Affordable contact center technology solutions abound in today’s market. Centers can implement cloud-based applications with far shorter lead times than premise-based solutions. They’re especially attractive for companies with limited IT resources, aging or ineffective systems, and tight budgets. But you still need to do your due diligence to make sure you get what you want and know what you’re getting.
You won’t need to develop a big RFP and have a drawn-out evaluation process. But you do need to focus on three key areas when considering your options.
The Statement of Work
If you have specific requirements, make sure you capture them in a Statement of Work (SOW). What vendors provide can range from a basic boilerplate SOW with minimal remote guidance and a standardized process to very involved project management, design, configuration/development, testing and cutover support. The biggest bit of advice on this topic is never assume! If it isn’t written down, don’t expect the vendor will do it.
Here are the key things to consider as you work through SOW review and plan for your role in the implementation success:
- PM resources and processes define who is involved at each stage and where they will perform the work. Make sure what is pitched in the sales process is what will happen in practice.
- Design focuses on a workbook in many cases. Prepare for this activity by gaining knowledge of what the new solution can do, reviewing your current state, and defining a future state that leverages the technology to meet business needs.
- Configuration might be done by the vendor, by your staff, or some combination—just make sure it’s clear. If you want to have knowledge transfer/shadow sessions, make that clear.
- Integrations such as Salesforce CRM deserve a big caution flag. Get clarity on what the buyer needs to do and what the vendor is going to do.
- Training includes both end users and administrators. Understand what the vendor offers and define any specific requirements.
- Testing primarily falls on the buyer for User Acceptance Testing (UAT). Don’t skimp!
- Phasing must be defined in the SOW.
Service Level Agreements
Service Level Agreements (SLAs) increasingly leave little to be negotiated if you are purchasing a public cloud solution. But it is still important for you to understand what you’re getting, optimize where you can, and be ready to manage to it. Here are some important things to keep in mind:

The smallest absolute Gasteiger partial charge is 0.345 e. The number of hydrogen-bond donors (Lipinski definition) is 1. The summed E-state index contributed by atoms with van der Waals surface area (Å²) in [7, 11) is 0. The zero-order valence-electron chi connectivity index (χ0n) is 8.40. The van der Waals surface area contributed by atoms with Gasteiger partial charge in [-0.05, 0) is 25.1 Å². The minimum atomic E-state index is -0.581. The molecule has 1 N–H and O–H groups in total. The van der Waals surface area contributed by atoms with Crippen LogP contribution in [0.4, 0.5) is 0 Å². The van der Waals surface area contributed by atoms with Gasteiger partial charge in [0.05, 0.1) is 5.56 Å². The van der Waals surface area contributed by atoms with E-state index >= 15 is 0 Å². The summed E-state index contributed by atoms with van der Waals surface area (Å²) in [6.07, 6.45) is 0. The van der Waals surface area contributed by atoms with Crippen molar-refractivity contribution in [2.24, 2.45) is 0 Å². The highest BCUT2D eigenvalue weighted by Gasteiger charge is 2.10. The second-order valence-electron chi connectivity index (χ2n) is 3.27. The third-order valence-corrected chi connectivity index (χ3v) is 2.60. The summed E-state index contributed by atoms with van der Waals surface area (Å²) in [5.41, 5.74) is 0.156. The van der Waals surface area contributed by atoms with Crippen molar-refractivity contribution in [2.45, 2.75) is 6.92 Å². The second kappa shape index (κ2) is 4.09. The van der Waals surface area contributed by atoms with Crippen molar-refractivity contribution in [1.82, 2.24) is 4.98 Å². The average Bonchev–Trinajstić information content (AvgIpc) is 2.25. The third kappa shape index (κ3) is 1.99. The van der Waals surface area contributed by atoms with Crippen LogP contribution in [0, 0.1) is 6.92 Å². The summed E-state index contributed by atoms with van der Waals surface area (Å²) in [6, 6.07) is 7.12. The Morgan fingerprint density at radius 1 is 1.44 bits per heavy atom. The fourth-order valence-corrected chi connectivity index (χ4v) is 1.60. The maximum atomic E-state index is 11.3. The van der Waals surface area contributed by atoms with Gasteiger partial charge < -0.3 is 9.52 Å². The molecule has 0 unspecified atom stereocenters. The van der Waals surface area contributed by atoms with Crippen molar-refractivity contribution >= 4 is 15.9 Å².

- Uptime: Most vendors promise 99.99% uptime (not the historic 99.999% of premise-based solutions). Try not to settle for lower and negotiate for higher if you can!
- MOS: Some vendors offer a Mean Opinion Score (MOS) which is an indicator of voice quality.
- Support and Escalation: Get clear on their process before you sign on the dotted line. Check out: channels for submission (e.g., voice, web portal, email, chat), tiers, severity levels, escalation, and premier service options.
- SLA Tracking and Remediation: Not all vendors offer remediation, but it is can be a negotiation point (and a lever for you to hold them accountable). At a minimum, tracking performance is your risk mitigation if you need to raise concerns with leadership (and worst case, pursue termination for cause).
Finally, it’s important to understand pricing and know that there is more to it than the per agent per month licensing you might see on a website or a basic quote. Take the time to really understand each vendor’s pricing model and capture all of the costs that you’ll pay up-front and on an ongoing basis. Areas to consider:
- Licensing may include named vs. concurrent agents, per-minute or per-hour usage-based elements, levels based on functionality and/or channels supported, agility provisions, and add-ons (e.g., UC, QM, WFM).
- Network costs vary based on your configuration and who will provide the carrier services. Make sure you are clear on the costs based on your chosen configuration.
- Phones and other hardware may be provisioned by the vendor or purchased separately.
- Professional services fees cover implementation support and can range from a few thousand to $100,000+ depending on your requirements. Make sure you get what you need to ensure a smooth transition and leverage all of that new technology!
- Ongoing support may be included in the licensing fee or entail add-on charges if premium services are required.
The big message here: Even though cloud solutions seem like the “fast and easy” way to go, you still need to invest time and energy upfront to be clear on what you need, what you’ll get, and how much you’ll spend.